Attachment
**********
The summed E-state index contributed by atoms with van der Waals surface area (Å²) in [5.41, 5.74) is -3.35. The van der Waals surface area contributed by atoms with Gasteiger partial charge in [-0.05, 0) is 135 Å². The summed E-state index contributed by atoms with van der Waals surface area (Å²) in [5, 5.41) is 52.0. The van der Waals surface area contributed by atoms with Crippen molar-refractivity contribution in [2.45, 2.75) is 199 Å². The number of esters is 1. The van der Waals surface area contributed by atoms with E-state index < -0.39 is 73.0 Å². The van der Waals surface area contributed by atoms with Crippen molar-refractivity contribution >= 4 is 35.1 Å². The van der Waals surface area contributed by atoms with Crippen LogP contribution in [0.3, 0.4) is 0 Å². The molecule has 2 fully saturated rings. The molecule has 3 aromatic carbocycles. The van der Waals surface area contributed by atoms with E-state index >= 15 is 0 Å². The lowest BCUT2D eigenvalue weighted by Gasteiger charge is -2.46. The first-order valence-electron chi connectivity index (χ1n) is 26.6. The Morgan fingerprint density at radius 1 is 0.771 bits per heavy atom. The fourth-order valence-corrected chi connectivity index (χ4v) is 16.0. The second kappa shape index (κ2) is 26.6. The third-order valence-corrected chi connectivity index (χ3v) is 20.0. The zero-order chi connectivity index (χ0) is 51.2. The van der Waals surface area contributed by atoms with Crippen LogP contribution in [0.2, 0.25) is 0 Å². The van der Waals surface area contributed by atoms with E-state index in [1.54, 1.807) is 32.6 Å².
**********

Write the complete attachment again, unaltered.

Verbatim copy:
The summed E-state index contributed by atoms with van der Waals surface area (Å²) in [5.41, 5.74) is -3.35. The van der Waals surface area contributed by atoms with Gasteiger partial charge in [-0.05, 0) is 135 Å². The summed E-state index contributed by atoms with van der Waals surface area (Å²) in [5, 5.41) is 52.0. The van der Waals surface area contributed by atoms with Crippen molar-refractivity contribution in [2.45, 2.75) is 199 Å². The number of esters is 1. The van der Waals surface area contributed by atoms with E-state index < -0.39 is 73.0 Å². The van der Waals surface area contributed by atoms with Crippen molar-refractivity contribution >= 4 is 35.1 Å². The van der Waals surface area contributed by atoms with Crippen LogP contribution in [0.3, 0.4) is 0 Å². The molecule has 2 fully saturated rings. The molecule has 3 aromatic carbocycles. The van der Waals surface area contributed by atoms with E-state index >= 15 is 0 Å². The lowest BCUT2D eigenvalue weighted by Gasteiger charge is -2.46. The first-order valence-electron chi connectivity index (χ1n) is 26.6. The Morgan fingerprint density at radius 1 is 0.771 bits per heavy atom. The fourth-order valence-corrected chi connectivity index (χ4v) is 16.0. The second kappa shape index (κ2) is 26.6. The third-order valence-corrected chi connectivity index (χ3v) is 20.0. The zero-order chi connectivity index (χ0) is 51.2. The van der Waals surface area contributed by atoms with Crippen LogP contribution in [0.2, 0.25) is 0 Å². The van der Waals surface area contributed by atoms with E-state index in [1.54, 1.807) is 32.6 Å².